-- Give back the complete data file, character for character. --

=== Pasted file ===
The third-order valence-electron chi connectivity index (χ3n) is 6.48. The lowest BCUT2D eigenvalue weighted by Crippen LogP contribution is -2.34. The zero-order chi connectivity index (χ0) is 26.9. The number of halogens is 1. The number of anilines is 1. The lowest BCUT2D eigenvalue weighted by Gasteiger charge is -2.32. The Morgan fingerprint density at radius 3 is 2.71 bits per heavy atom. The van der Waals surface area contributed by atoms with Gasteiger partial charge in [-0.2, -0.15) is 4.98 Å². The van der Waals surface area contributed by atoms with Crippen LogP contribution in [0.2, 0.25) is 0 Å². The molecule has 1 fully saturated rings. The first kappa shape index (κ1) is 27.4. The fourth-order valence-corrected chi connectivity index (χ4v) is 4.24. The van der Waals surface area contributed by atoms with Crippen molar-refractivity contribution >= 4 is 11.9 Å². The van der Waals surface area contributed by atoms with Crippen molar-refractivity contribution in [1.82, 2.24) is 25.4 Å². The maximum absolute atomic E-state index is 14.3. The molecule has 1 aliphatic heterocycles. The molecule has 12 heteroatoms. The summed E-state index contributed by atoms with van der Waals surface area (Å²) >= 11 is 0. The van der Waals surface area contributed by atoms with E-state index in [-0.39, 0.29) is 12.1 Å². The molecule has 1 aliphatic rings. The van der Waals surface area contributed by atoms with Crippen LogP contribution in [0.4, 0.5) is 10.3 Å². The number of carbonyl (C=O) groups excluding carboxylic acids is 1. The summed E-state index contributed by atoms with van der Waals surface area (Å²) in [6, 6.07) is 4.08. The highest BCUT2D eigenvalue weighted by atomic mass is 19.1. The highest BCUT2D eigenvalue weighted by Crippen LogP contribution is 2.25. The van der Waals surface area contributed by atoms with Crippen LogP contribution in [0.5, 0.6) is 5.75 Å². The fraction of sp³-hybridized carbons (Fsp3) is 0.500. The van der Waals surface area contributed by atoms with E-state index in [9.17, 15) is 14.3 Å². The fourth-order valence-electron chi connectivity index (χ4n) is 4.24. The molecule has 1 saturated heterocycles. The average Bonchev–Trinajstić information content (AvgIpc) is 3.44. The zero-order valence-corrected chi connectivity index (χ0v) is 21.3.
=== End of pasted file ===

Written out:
The third-order valence-electron chi connectivity index (χ3n) is 6.48. The lowest BCUT2D eigenvalue weighted by Crippen LogP contribution is -2.34. The zero-order chi connectivity index (χ0) is 26.9. The number of halogens is 1. The number of anilines is 1. The lowest BCUT2D eigenvalue weighted by Gasteiger charge is -2.32. The Morgan fingerprint density at radius 3 is 2.71 bits per heavy atom. The van der Waals surface area contributed by atoms with Gasteiger partial charge in [-0.2, -0.15) is 4.98 Å². The van der Waals surface area contributed by atoms with Crippen LogP contribution in [0.2, 0.25) is 0 Å². The molecule has 1 fully saturated rings. The first kappa shape index (κ1) is 27.4. The fourth-order valence-corrected chi connectivity index (χ4v) is 4.24. The van der Waals surface area contributed by atoms with Crippen molar-refractivity contribution >= 4 is 11.9 Å². The van der Waals surface area contributed by atoms with Crippen molar-refractivity contribution in [1.82, 2.24) is 25.4 Å². The maximum absolute atomic E-state index is 14.3. The molecule has 1 aliphatic heterocycles. The molecule has 12 heteroatoms. The summed E-state index contributed by atoms with van der Waals surface area (Å²) >= 11 is 0. The van der Waals surface area contributed by atoms with E-state index in [-0.39, 0.29) is 12.1 Å². The molecule has 1 aliphatic rings. The van der Waals surface area contributed by atoms with Crippen LogP contribution in [0.4, 0.5) is 10.3 Å². The number of carbonyl (C=O) groups excluding carboxylic acids is 1. The summed E-state index contributed by atoms with van der Waals surface area (Å²) in [6, 6.07) is 4.08. The highest BCUT2D eigenvalue weighted by atomic mass is 19.1. The highest BCUT2D eigenvalue weighted by Crippen LogP contribution is 2.25. The van der Waals surface area contributed by atoms with Crippen LogP contribution in [0.5, 0.6) is 5.75 Å². The fraction of sp³-hybridized carbons (Fsp3) is 0.500. The van der Waals surface area contributed by atoms with E-state index in [9.17, 15) is 14.3 Å². The fourth-order valence-electron chi connectivity index (χ4n) is 4.24. The molecule has 1 saturated heterocycles. The average Bonchev–Trinajstić information content (AvgIpc) is 3.44. The zero-order valence-corrected chi connectivity index (χ0v) is 21.3.